It used to be easy to explain the relationship between the voting constituency of each party and the positions its politicians took in policy debates: Democrats are the party of the poor and favor big, redistributive government, while Republicans are the party of the rich and favor small, business-friendly government. But even though economic class is no longer a reliable guide to how Americans vote, party leaders remain committed to very different policy goals and visions—foreshadowing a bitter debate over the federal budget this year, as I explain today in Bloomberg Opinion. (The piece is also available via the Washington Post.)
The promise and puzzles of American politics
Saturday, March 11, 2023
Today in Bloomberg Opinion: The Parties Are Still Polarized on Economics Even Though the Class Divide Is Fading
Friday, March 03, 2023
Today in Bloomberg Opinion: Whatever Happened to the New Democrats?
Simon Rosenberg, one of the most prominent operators within the New Democrats of the 1980s and 1990s, has announced the closing of his organization NDN (formerly the New Democrat Network) and proclaimed the end of the era of the New Democrats. I wrote today about what the New Dems' rise and fall can tell us about how parties adapt to changing political times for Bloomberg Opinion (reprinted by the Washington Post).
Tuesday, February 14, 2023
Today in Bloomberg Opinion: Why the Two Parties Talk So Differently About Education
In today's piece for Bloomberg Opinion, I explain why Democrats tend to view education as an economic issue, while Republicans have come to treat it as a cultural issue. This difference between the parties reflects two distinct perceptions of class conflict in America: is education a way for the economically disadvantaged to find opportunity, or is it a system by which cultural elites impose their values on regular Americans? The column is also available in the Washington Post.
Thursday, February 09, 2023
Honest Graft on the "Congress, Two Beers In" Podcast
I had a great time the other day chatting with Josh Huder of Georgetown University on the "Congress, Two Beers In" podcast sponsored by Georgetown's Government Affairs Institute. We discussed Republicans, Democrats, Biden, Trump, Congress, policy, and media as we tried to figure out the current status of American party politics and where things might go from here. The episode is available at this link or can be found on podcast apps by searching for the Government Affairs Institute.
Friday, February 03, 2023
Today in Bloomberg Opinion: Biden's Had Success with Congress, But He's No LBJ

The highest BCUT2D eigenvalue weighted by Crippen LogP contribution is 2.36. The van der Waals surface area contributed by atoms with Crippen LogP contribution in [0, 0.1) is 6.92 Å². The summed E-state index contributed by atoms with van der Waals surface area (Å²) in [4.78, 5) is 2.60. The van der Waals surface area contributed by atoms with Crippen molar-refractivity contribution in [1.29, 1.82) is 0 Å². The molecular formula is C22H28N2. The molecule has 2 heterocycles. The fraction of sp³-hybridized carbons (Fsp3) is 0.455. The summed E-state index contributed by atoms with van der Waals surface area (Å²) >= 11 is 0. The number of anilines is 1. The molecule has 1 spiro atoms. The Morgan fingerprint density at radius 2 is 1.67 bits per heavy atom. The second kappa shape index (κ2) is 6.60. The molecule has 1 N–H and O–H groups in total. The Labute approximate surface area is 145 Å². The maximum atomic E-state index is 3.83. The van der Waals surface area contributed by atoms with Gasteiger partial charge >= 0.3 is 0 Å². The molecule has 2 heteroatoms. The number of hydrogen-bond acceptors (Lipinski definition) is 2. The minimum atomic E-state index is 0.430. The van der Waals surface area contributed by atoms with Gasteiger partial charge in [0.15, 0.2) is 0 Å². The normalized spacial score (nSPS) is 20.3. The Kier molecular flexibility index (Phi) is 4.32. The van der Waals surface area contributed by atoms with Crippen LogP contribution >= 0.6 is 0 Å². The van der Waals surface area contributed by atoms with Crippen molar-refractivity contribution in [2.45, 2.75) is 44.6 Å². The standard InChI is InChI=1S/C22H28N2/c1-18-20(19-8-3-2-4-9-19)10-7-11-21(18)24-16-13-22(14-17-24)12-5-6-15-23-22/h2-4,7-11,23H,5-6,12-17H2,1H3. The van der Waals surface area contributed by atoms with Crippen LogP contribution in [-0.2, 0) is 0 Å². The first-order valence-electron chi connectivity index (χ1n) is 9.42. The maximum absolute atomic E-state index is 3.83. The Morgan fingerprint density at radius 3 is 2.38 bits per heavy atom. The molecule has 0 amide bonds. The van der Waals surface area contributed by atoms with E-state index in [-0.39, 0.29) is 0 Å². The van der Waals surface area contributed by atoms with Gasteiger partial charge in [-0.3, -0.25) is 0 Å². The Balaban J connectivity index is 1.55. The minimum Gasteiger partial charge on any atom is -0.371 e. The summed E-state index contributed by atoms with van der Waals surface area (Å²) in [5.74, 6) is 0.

Some Democrats, justifiably happy with the legislative productivity of the 2021–2022 session of Congress, have gotten a little carried away lately when describing its supposed transformational importance. In today's column for Bloomberg Opinion, I draw on data showing that the last Congress was not historically exceptional in its lawmaking acoomplishments, and suggest that Biden's perceived achievements were made possible by the previous success of Barack Obama in enacting major health care reform in 2010. The piece is also available on the Washington Post site.
Monday, January 23, 2023
Today in Bloomberg Opinion: Why Are Democrats More United? The Voters Did It
The Democratic Party is more unified these days than it was in the past—and is certainly less openly divided than the Republicans, who just took five days to select a Speaker of the House. The main reason for this newfound internal harmony is the evolving behavior of the American electorate: the moderate/conservative dissident bloc of Democrats representing rural constituencies has mostly disappeared from office, replaced by more ideologically orthodox Democrats from the suburbs. This change has made party leaders' job easier and has eased the chronic factionalism that is now more evident on the Republican side of the aisle, as I explain further in my latest column for Bloomberg Opinion.
Monday, January 09, 2023
Today in Bloomberg Opinion: What the Freedom Caucus Gets Right About the GOP
The extended process of electing a House speaker last week put Republicans' internal divisions on public display. Democrats and leadership-aligned Republicans had ample opportunity to attack or mock the band of holdouts, many affiliated with the House Freedom Caucus, who prevented Kevin McCarthy from becoming speaker until the 15th round of balloting. But for all their grandstanding, the holdouts have a point about how Republicans fail to deliver on their government-cutting promises—which portends more conflict ahead, as I explain in today's column for Bloomberg Opinion.